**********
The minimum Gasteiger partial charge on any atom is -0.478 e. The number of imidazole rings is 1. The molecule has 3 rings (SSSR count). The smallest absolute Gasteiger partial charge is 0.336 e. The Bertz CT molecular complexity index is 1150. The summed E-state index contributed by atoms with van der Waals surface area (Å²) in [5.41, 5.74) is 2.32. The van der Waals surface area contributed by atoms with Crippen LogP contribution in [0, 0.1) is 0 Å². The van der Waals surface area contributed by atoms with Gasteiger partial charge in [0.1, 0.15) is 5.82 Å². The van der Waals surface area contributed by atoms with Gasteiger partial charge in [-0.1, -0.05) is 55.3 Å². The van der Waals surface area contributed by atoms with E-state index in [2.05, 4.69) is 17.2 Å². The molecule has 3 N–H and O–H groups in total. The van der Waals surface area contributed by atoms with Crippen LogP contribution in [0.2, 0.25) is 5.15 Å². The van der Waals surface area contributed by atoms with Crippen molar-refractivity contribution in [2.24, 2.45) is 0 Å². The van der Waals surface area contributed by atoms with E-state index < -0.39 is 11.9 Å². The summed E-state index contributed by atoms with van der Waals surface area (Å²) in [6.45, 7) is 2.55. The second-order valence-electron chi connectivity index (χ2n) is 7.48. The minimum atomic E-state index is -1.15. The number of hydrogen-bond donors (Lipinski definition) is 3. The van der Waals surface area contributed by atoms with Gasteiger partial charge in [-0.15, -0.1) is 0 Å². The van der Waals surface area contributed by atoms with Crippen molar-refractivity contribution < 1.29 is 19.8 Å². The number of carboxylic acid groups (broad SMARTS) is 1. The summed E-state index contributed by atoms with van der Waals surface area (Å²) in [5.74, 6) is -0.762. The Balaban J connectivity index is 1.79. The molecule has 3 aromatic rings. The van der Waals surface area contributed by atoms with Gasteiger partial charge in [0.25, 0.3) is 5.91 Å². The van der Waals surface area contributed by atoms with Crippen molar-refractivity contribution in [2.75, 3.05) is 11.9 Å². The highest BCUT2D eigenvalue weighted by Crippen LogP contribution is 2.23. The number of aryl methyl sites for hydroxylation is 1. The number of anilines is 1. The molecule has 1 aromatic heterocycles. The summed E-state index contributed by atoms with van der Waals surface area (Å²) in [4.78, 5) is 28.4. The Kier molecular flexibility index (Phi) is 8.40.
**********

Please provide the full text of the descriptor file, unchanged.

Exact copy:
The minimum Gasteiger partial charge on any atom is -0.478 e. The number of imidazole rings is 1. The molecule has 3 rings (SSSR count). The smallest absolute Gasteiger partial charge is 0.336 e. The Bertz CT molecular complexity index is 1150. The summed E-state index contributed by atoms with van der Waals surface area (Å²) in [5.41, 5.74) is 2.32. The van der Waals surface area contributed by atoms with Crippen LogP contribution in [0, 0.1) is 0 Å². The van der Waals surface area contributed by atoms with Gasteiger partial charge in [0.1, 0.15) is 5.82 Å². The van der Waals surface area contributed by atoms with Gasteiger partial charge in [-0.1, -0.05) is 55.3 Å². The van der Waals surface area contributed by atoms with E-state index in [2.05, 4.69) is 17.2 Å². The molecule has 3 N–H and O–H groups in total. The van der Waals surface area contributed by atoms with Crippen LogP contribution in [0.2, 0.25) is 5.15 Å². The van der Waals surface area contributed by atoms with Crippen molar-refractivity contribution in [2.24, 2.45) is 0 Å². The van der Waals surface area contributed by atoms with E-state index < -0.39 is 11.9 Å². The summed E-state index contributed by atoms with van der Waals surface area (Å²) in [6.45, 7) is 2.55. The second-order valence-electron chi connectivity index (χ2n) is 7.48. The minimum atomic E-state index is -1.15. The number of hydrogen-bond donors (Lipinski definition) is 3. The van der Waals surface area contributed by atoms with Gasteiger partial charge in [-0.15, -0.1) is 0 Å². The van der Waals surface area contributed by atoms with Crippen molar-refractivity contribution < 1.29 is 19.8 Å². The number of carboxylic acid groups (broad SMARTS) is 1. The summed E-state index contributed by atoms with van der Waals surface area (Å²) in [5.74, 6) is -0.762. The Balaban J connectivity index is 1.79. The molecule has 3 aromatic rings. The van der Waals surface area contributed by atoms with Gasteiger partial charge in [0.25, 0.3) is 5.91 Å². The van der Waals surface area contributed by atoms with Crippen molar-refractivity contribution in [2.75, 3.05) is 11.9 Å². The highest BCUT2D eigenvalue weighted by Crippen LogP contribution is 2.23. The number of aryl methyl sites for hydroxylation is 1. The number of anilines is 1. The molecule has 1 aromatic heterocycles. The summed E-state index contributed by atoms with van der Waals surface area (Å²) in [4.78, 5) is 28.4. The Kier molecular flexibility index (Phi) is 8.40.